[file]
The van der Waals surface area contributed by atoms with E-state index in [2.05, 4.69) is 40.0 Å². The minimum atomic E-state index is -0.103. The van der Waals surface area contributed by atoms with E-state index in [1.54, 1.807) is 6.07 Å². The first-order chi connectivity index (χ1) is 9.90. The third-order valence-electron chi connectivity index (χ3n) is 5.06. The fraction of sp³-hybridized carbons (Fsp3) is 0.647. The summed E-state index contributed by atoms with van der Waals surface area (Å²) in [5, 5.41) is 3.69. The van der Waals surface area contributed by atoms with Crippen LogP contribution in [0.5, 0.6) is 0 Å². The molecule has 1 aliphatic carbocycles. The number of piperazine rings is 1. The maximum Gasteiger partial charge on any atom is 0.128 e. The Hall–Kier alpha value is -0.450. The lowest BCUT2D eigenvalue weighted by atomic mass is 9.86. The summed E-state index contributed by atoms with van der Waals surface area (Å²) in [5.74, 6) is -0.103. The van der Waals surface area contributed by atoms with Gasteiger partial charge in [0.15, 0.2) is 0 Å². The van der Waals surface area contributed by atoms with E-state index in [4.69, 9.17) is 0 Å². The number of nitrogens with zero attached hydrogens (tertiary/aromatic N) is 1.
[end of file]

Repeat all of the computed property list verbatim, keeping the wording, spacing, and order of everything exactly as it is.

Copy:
The van der Waals surface area contributed by atoms with E-state index in [2.05, 4.69) is 40.0 Å². The minimum atomic E-state index is -0.103. The van der Waals surface area contributed by atoms with E-state index in [1.54, 1.807) is 6.07 Å². The first-order chi connectivity index (χ1) is 9.90. The third-order valence-electron chi connectivity index (χ3n) is 5.06. The fraction of sp³-hybridized carbons (Fsp3) is 0.647. The summed E-state index contributed by atoms with van der Waals surface area (Å²) in [5, 5.41) is 3.69. The van der Waals surface area contributed by atoms with Crippen LogP contribution in [0.5, 0.6) is 0 Å². The molecule has 1 aliphatic carbocycles. The number of piperazine rings is 1. The maximum Gasteiger partial charge on any atom is 0.128 e. The Hall–Kier alpha value is -0.450. The lowest BCUT2D eigenvalue weighted by atomic mass is 9.86. The summed E-state index contributed by atoms with van der Waals surface area (Å²) in [5.74, 6) is -0.103. The van der Waals surface area contributed by atoms with Gasteiger partial charge in [0.15, 0.2) is 0 Å². The van der Waals surface area contributed by atoms with E-state index in [4.69, 9.17) is 0 Å². The number of nitrogens with zero attached hydrogens (tertiary/aromatic N) is 1.